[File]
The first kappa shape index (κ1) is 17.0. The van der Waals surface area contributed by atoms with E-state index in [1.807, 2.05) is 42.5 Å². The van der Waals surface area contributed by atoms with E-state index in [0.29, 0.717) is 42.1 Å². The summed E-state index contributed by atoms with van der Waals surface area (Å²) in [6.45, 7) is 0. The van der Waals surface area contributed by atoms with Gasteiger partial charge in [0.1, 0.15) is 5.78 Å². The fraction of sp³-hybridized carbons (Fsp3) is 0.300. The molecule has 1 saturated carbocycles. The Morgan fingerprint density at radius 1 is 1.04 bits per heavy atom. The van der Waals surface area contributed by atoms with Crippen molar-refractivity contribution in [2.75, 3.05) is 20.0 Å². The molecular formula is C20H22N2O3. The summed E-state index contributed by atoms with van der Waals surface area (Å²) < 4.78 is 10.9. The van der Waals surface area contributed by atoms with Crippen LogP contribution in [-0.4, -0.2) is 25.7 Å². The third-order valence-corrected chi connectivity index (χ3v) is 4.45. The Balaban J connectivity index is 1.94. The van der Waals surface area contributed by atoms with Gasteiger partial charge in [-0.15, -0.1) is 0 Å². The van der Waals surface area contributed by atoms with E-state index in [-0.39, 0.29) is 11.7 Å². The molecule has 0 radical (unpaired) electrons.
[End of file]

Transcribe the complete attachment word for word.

The first kappa shape index (κ1) is 17.0. The van der Waals surface area contributed by atoms with E-state index in [1.807, 2.05) is 42.5 Å². The van der Waals surface area contributed by atoms with E-state index in [0.29, 0.717) is 42.1 Å². The summed E-state index contributed by atoms with van der Waals surface area (Å²) in [6.45, 7) is 0. The van der Waals surface area contributed by atoms with Gasteiger partial charge in [0.1, 0.15) is 5.78 Å². The fraction of sp³-hybridized carbons (Fsp3) is 0.300. The molecule has 1 saturated carbocycles. The Morgan fingerprint density at radius 1 is 1.04 bits per heavy atom. The van der Waals surface area contributed by atoms with Crippen molar-refractivity contribution in [2.75, 3.05) is 20.0 Å². The molecular formula is C20H22N2O3. The summed E-state index contributed by atoms with van der Waals surface area (Å²) < 4.78 is 10.9. The van der Waals surface area contributed by atoms with Crippen LogP contribution in [-0.4, -0.2) is 25.7 Å². The third-order valence-corrected chi connectivity index (χ3v) is 4.45. The Balaban J connectivity index is 1.94. The van der Waals surface area contributed by atoms with Gasteiger partial charge in [-0.15, -0.1) is 0 Å². The van der Waals surface area contributed by atoms with E-state index in [-0.39, 0.29) is 11.7 Å². The molecule has 0 radical (unpaired) electrons.